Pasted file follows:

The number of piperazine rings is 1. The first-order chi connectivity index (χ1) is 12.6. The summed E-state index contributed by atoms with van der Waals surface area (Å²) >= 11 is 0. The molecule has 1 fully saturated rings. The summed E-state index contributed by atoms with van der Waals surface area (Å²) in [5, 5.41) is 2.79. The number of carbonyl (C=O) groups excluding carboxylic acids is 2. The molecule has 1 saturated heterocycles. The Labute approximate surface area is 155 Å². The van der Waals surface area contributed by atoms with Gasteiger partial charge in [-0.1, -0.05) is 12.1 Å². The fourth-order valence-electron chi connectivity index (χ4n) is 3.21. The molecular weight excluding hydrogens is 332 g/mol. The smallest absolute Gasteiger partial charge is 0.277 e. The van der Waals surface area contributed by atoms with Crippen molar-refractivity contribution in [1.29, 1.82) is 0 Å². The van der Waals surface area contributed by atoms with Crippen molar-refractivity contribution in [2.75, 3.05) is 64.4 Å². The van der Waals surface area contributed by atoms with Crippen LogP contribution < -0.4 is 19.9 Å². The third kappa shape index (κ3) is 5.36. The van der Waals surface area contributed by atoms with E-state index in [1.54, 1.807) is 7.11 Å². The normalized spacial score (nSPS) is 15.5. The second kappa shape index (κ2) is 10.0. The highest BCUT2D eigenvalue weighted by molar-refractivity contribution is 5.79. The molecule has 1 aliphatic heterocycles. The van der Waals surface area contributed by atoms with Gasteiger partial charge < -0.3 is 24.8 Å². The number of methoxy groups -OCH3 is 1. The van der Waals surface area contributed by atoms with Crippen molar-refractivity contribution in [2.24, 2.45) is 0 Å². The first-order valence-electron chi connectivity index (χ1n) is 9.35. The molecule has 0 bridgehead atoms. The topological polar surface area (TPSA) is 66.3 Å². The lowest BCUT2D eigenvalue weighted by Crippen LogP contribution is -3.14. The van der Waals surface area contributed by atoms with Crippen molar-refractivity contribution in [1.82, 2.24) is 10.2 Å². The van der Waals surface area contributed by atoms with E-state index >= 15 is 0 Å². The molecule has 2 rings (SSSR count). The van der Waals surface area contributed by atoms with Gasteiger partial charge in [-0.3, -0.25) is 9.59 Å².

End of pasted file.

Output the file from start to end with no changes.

The number of piperazine rings is 1. The first-order chi connectivity index (χ1) is 12.6. The summed E-state index contributed by atoms with van der Waals surface area (Å²) >= 11 is 0. The molecule has 1 fully saturated rings. The summed E-state index contributed by atoms with van der Waals surface area (Å²) in [5, 5.41) is 2.79. The number of carbonyl (C=O) groups excluding carboxylic acids is 2. The molecule has 1 saturated heterocycles. The Labute approximate surface area is 155 Å². The van der Waals surface area contributed by atoms with Gasteiger partial charge in [-0.1, -0.05) is 12.1 Å². The fourth-order valence-electron chi connectivity index (χ4n) is 3.21. The molecular weight excluding hydrogens is 332 g/mol. The smallest absolute Gasteiger partial charge is 0.277 e. The van der Waals surface area contributed by atoms with Crippen molar-refractivity contribution in [1.29, 1.82) is 0 Å². The van der Waals surface area contributed by atoms with Crippen molar-refractivity contribution in [2.75, 3.05) is 64.4 Å². The van der Waals surface area contributed by atoms with Crippen LogP contribution < -0.4 is 19.9 Å². The third kappa shape index (κ3) is 5.36. The van der Waals surface area contributed by atoms with E-state index in [1.54, 1.807) is 7.11 Å². The normalized spacial score (nSPS) is 15.5. The second kappa shape index (κ2) is 10.0. The highest BCUT2D eigenvalue weighted by molar-refractivity contribution is 5.79. The molecule has 1 aliphatic heterocycles. The van der Waals surface area contributed by atoms with Gasteiger partial charge < -0.3 is 24.8 Å². The number of methoxy groups -OCH3 is 1. The van der Waals surface area contributed by atoms with Crippen molar-refractivity contribution in [2.24, 2.45) is 0 Å². The first-order valence-electron chi connectivity index (χ1n) is 9.35. The molecule has 0 bridgehead atoms. The topological polar surface area (TPSA) is 66.3 Å². The lowest BCUT2D eigenvalue weighted by Crippen LogP contribution is -3.14. The van der Waals surface area contributed by atoms with Crippen molar-refractivity contribution in [1.82, 2.24) is 10.2 Å². The van der Waals surface area contributed by atoms with E-state index >= 15 is 0 Å². The molecule has 2 rings (SSSR count). The van der Waals surface area contributed by atoms with Gasteiger partial charge in [-0.3, -0.25) is 9.59 Å².